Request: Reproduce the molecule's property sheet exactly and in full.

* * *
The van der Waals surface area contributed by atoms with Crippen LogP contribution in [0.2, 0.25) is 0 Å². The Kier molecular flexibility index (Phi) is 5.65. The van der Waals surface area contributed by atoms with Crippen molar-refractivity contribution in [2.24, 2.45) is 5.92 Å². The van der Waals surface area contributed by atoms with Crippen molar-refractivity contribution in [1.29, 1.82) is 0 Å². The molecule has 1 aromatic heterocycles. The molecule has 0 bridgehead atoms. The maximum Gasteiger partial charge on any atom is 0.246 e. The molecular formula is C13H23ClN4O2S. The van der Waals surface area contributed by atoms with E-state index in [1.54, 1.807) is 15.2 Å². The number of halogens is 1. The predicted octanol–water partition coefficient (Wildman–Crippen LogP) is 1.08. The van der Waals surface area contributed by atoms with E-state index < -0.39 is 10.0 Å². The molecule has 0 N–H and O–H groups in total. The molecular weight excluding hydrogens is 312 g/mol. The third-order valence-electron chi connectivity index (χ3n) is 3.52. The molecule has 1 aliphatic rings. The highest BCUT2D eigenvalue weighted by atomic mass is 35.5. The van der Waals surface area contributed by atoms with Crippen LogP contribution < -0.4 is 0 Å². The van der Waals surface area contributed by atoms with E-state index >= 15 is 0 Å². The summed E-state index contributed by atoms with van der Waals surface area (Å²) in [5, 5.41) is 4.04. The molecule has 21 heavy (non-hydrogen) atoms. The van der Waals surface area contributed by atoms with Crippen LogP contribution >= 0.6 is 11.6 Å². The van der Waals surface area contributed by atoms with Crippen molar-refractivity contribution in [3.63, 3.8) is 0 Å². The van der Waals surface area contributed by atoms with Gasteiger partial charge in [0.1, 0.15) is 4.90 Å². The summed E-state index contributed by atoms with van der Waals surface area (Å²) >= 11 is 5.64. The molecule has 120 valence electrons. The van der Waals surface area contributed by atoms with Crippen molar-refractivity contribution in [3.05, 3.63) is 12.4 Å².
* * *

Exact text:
The van der Waals surface area contributed by atoms with Crippen LogP contribution in [0.2, 0.25) is 0 Å². The Kier molecular flexibility index (Phi) is 5.65. The van der Waals surface area contributed by atoms with Crippen molar-refractivity contribution in [2.24, 2.45) is 5.92 Å². The van der Waals surface area contributed by atoms with Crippen molar-refractivity contribution in [1.29, 1.82) is 0 Å². The molecule has 1 aromatic heterocycles. The molecule has 0 bridgehead atoms. The maximum Gasteiger partial charge on any atom is 0.246 e. The molecular formula is C13H23ClN4O2S. The van der Waals surface area contributed by atoms with E-state index in [1.54, 1.807) is 15.2 Å². The number of halogens is 1. The predicted octanol–water partition coefficient (Wildman–Crippen LogP) is 1.08. The van der Waals surface area contributed by atoms with E-state index < -0.39 is 10.0 Å². The molecule has 0 N–H and O–H groups in total. The molecular weight excluding hydrogens is 312 g/mol. The third-order valence-electron chi connectivity index (χ3n) is 3.52. The molecule has 1 aliphatic rings. The highest BCUT2D eigenvalue weighted by atomic mass is 35.5. The van der Waals surface area contributed by atoms with Crippen LogP contribution < -0.4 is 0 Å². The van der Waals surface area contributed by atoms with E-state index >= 15 is 0 Å². The summed E-state index contributed by atoms with van der Waals surface area (Å²) in [5, 5.41) is 4.04. The molecule has 21 heavy (non-hydrogen) atoms. The van der Waals surface area contributed by atoms with Crippen LogP contribution >= 0.6 is 11.6 Å². The van der Waals surface area contributed by atoms with Crippen molar-refractivity contribution in [3.63, 3.8) is 0 Å². The van der Waals surface area contributed by atoms with Gasteiger partial charge in [0.1, 0.15) is 4.90 Å². The summed E-state index contributed by atoms with van der Waals surface area (Å²) >= 11 is 5.64. The molecule has 120 valence electrons. The van der Waals surface area contributed by atoms with Crippen molar-refractivity contribution in [3.05, 3.63) is 12.4 Å².